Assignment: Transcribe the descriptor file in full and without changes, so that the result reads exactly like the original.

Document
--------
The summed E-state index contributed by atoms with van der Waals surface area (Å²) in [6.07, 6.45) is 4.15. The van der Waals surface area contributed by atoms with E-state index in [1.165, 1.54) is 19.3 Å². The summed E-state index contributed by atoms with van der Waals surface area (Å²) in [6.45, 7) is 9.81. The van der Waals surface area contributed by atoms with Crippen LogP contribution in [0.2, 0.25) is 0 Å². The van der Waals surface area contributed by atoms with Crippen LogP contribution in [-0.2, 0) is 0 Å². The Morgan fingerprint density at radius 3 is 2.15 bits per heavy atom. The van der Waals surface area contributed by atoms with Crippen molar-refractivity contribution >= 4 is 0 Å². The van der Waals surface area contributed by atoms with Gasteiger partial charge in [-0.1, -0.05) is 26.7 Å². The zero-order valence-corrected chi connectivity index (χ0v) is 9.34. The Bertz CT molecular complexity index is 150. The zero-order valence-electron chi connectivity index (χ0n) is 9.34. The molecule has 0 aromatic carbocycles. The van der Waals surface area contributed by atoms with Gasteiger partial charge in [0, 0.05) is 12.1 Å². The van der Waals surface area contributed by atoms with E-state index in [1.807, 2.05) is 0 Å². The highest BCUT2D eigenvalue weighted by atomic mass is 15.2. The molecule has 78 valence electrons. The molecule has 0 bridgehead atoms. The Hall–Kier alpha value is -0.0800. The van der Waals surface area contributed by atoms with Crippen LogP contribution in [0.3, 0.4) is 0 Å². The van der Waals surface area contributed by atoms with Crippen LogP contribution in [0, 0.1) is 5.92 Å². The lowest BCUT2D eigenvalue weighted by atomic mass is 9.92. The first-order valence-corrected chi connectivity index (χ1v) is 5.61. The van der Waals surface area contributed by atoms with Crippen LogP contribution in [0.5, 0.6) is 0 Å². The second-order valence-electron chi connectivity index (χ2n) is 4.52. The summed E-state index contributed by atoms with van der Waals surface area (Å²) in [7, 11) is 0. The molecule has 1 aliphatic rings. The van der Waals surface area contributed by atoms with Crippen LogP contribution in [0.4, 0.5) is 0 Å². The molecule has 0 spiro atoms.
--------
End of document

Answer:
The summed E-state index contributed by atoms with van der Waals surface area (Å²) in [6.07, 6.45) is 4.15. The van der Waals surface area contributed by atoms with E-state index in [1.165, 1.54) is 19.3 Å². The summed E-state index contributed by atoms with van der Waals surface area (Å²) in [6.45, 7) is 9.81. The van der Waals surface area contributed by atoms with Crippen LogP contribution in [0.2, 0.25) is 0 Å². The van der Waals surface area contributed by atoms with Crippen LogP contribution in [-0.2, 0) is 0 Å². The Morgan fingerprint density at radius 3 is 2.15 bits per heavy atom. The van der Waals surface area contributed by atoms with Crippen molar-refractivity contribution >= 4 is 0 Å². The van der Waals surface area contributed by atoms with Gasteiger partial charge in [-0.1, -0.05) is 26.7 Å². The zero-order valence-corrected chi connectivity index (χ0v) is 9.34. The Bertz CT molecular complexity index is 150. The zero-order valence-electron chi connectivity index (χ0n) is 9.34. The molecule has 0 aromatic carbocycles. The van der Waals surface area contributed by atoms with Gasteiger partial charge in [0, 0.05) is 12.1 Å². The van der Waals surface area contributed by atoms with E-state index in [1.807, 2.05) is 0 Å². The highest BCUT2D eigenvalue weighted by atomic mass is 15.2. The molecule has 78 valence electrons. The molecule has 0 bridgehead atoms. The Hall–Kier alpha value is -0.0800. The van der Waals surface area contributed by atoms with Crippen LogP contribution in [0.3, 0.4) is 0 Å². The van der Waals surface area contributed by atoms with Crippen LogP contribution in [0, 0.1) is 5.92 Å². The lowest BCUT2D eigenvalue weighted by atomic mass is 9.92. The first-order valence-corrected chi connectivity index (χ1v) is 5.61. The van der Waals surface area contributed by atoms with Crippen LogP contribution in [0.5, 0.6) is 0 Å². The second-order valence-electron chi connectivity index (χ2n) is 4.52. The summed E-state index contributed by atoms with van der Waals surface area (Å²) in [7, 11) is 0. The molecule has 1 aliphatic rings. The van der Waals surface area contributed by atoms with Crippen LogP contribution in [0.4, 0.5) is 0 Å². The molecule has 0 spiro atoms.